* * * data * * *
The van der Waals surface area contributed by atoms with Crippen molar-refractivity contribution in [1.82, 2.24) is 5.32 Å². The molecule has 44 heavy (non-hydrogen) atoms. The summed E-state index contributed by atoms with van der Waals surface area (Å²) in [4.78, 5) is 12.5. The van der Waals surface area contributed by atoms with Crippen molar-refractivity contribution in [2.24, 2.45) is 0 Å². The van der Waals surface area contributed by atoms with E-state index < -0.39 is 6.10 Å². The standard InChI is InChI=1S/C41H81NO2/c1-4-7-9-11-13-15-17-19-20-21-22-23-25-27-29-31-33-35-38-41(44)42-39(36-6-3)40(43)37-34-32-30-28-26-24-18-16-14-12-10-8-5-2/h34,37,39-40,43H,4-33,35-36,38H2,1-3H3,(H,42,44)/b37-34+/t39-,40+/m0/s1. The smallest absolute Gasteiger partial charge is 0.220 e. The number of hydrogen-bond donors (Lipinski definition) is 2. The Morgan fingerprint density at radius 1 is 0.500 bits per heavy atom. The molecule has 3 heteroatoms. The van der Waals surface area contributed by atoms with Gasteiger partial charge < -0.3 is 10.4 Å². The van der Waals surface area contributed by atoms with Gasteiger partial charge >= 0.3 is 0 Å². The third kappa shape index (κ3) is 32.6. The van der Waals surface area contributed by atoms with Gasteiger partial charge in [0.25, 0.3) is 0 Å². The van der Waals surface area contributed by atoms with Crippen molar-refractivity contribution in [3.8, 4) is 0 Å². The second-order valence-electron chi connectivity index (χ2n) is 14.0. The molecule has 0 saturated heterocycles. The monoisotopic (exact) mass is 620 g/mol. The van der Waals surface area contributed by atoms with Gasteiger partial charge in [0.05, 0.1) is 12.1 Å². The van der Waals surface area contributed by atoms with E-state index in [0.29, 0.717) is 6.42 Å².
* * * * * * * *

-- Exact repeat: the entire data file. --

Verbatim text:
The van der Waals surface area contributed by atoms with Crippen molar-refractivity contribution in [1.82, 2.24) is 5.32 Å². The molecule has 44 heavy (non-hydrogen) atoms. The summed E-state index contributed by atoms with van der Waals surface area (Å²) in [4.78, 5) is 12.5. The van der Waals surface area contributed by atoms with Crippen molar-refractivity contribution in [2.24, 2.45) is 0 Å². The van der Waals surface area contributed by atoms with E-state index < -0.39 is 6.10 Å². The standard InChI is InChI=1S/C41H81NO2/c1-4-7-9-11-13-15-17-19-20-21-22-23-25-27-29-31-33-35-38-41(44)42-39(36-6-3)40(43)37-34-32-30-28-26-24-18-16-14-12-10-8-5-2/h34,37,39-40,43H,4-33,35-36,38H2,1-3H3,(H,42,44)/b37-34+/t39-,40+/m0/s1. The smallest absolute Gasteiger partial charge is 0.220 e. The number of hydrogen-bond donors (Lipinski definition) is 2. The Morgan fingerprint density at radius 1 is 0.500 bits per heavy atom. The molecule has 3 heteroatoms. The van der Waals surface area contributed by atoms with Gasteiger partial charge < -0.3 is 10.4 Å². The van der Waals surface area contributed by atoms with Gasteiger partial charge >= 0.3 is 0 Å². The third kappa shape index (κ3) is 32.6. The van der Waals surface area contributed by atoms with Gasteiger partial charge in [0.25, 0.3) is 0 Å². The van der Waals surface area contributed by atoms with Crippen molar-refractivity contribution in [3.8, 4) is 0 Å². The second-order valence-electron chi connectivity index (χ2n) is 14.0. The molecule has 0 saturated heterocycles. The monoisotopic (exact) mass is 620 g/mol. The van der Waals surface area contributed by atoms with Gasteiger partial charge in [0.05, 0.1) is 12.1 Å². The van der Waals surface area contributed by atoms with E-state index in [0.29, 0.717) is 6.42 Å².